from the book
Enter Francis Bacon
It seems a little strange that one should have to discuss the question whether Bacon was a poet or not; since those who have anything more than a bowing acquaintance with his writings will at once acknowledge that he possesed every gift which contributes to the make-up of a poet, even though nearly all his known works are in prose. I need only quote the views of a few modern thinkers, in order to bring home this truth to those who have not yet made any study of his works--apart from the Essays, which of course everyone knows.
Perhaps it will be fitting that we should hear what a typical English poet has to say on this subject, and so I will refer to some words by Shelley, as follows :
"Lord Bacon was a poet. His language has a sweet and majestic rhythm which satisfies the sense, no less than the almost super-human wisdom of his philosophy satisfies the intellect."
And here is Bulwer Lytton's testimony :
"We have only to open The Advacement of Learning to see how the Attic bees clustered above the cradle of the new philosophy. Poetry pervaded the thoughts, it inspires the similes, it hymned in the majestic sentences of the wisest of mankind."
And Charles Knight speaks of
"that high poetical spirit which gleams out at every page of his philosophy."
More recently, Prof. Craik wrote as follows :
"To The Advancement of Learning he brings every species of poetry by which imagination an elevate the mind from the dungeon of the body to the enjoying of its own essence.... Metaphors, similes, and analogies make up a great part of his reasoning....Ingenuity, poetic fancy and the highest imagination cannot be denied him."
If further evidence be required, one might quote Alexander Smith :
"He seems to have written his essays with the pen of Shakespeare."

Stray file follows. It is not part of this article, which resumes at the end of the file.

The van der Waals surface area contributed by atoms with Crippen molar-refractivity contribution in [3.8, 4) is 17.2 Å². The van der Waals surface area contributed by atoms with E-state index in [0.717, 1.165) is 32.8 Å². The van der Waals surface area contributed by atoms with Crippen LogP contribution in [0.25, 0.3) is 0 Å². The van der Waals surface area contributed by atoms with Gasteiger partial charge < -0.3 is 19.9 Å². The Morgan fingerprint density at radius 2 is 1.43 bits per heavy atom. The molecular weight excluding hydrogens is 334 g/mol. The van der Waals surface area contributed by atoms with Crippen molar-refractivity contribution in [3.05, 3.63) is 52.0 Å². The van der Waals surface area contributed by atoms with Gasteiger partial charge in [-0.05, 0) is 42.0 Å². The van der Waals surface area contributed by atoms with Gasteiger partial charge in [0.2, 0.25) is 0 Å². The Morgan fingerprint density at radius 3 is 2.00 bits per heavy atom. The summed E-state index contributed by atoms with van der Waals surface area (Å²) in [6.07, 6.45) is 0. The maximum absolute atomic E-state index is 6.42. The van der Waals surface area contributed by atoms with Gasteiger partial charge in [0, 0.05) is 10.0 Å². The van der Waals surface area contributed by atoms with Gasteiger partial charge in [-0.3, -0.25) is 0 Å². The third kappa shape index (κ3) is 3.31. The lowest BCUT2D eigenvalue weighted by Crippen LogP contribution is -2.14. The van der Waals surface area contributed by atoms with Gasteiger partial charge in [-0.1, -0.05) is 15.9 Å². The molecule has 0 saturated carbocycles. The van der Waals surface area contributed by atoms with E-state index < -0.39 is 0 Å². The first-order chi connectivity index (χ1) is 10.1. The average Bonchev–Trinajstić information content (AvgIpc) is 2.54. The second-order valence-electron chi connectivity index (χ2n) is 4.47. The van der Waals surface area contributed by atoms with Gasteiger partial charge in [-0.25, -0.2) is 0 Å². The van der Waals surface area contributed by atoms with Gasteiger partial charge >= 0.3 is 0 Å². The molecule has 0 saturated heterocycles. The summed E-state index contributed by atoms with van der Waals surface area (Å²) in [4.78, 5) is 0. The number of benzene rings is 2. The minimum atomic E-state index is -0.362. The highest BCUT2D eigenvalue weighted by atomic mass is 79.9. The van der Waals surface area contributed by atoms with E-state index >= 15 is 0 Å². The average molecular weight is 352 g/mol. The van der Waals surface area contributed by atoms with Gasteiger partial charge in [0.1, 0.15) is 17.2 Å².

And here is what Spedding said :
" I infer from this sample that Bacon had all the natural faculties which a poet wants-- a fine ear for metre, a fine feeling for imaginative effect in words, and a vein of poetic passion."
From time to time in our own day, carping critics have objected that the verse translations of certain Psalms made by Bacon are of such inferior quality that he could not have been a great poet. But this criticism is both unfair and unsound; unfair because these translations were made in his old age while on a bed of sickness ; unsound because it is common knowledge that almost all great writers, like great artists and musicians, have produced poor work at some period of their lives. But this does not prove that they were incapable of anything better. Not only so, but if these translations be compared with similar ones made by Milton, it is indisputable that Bacon's efforts in this difficult task are superior to those of Milton. Yet we do not argue that because Milton produced such inferior stuff he could not have written Paradise Lost. The argument will not bear examination.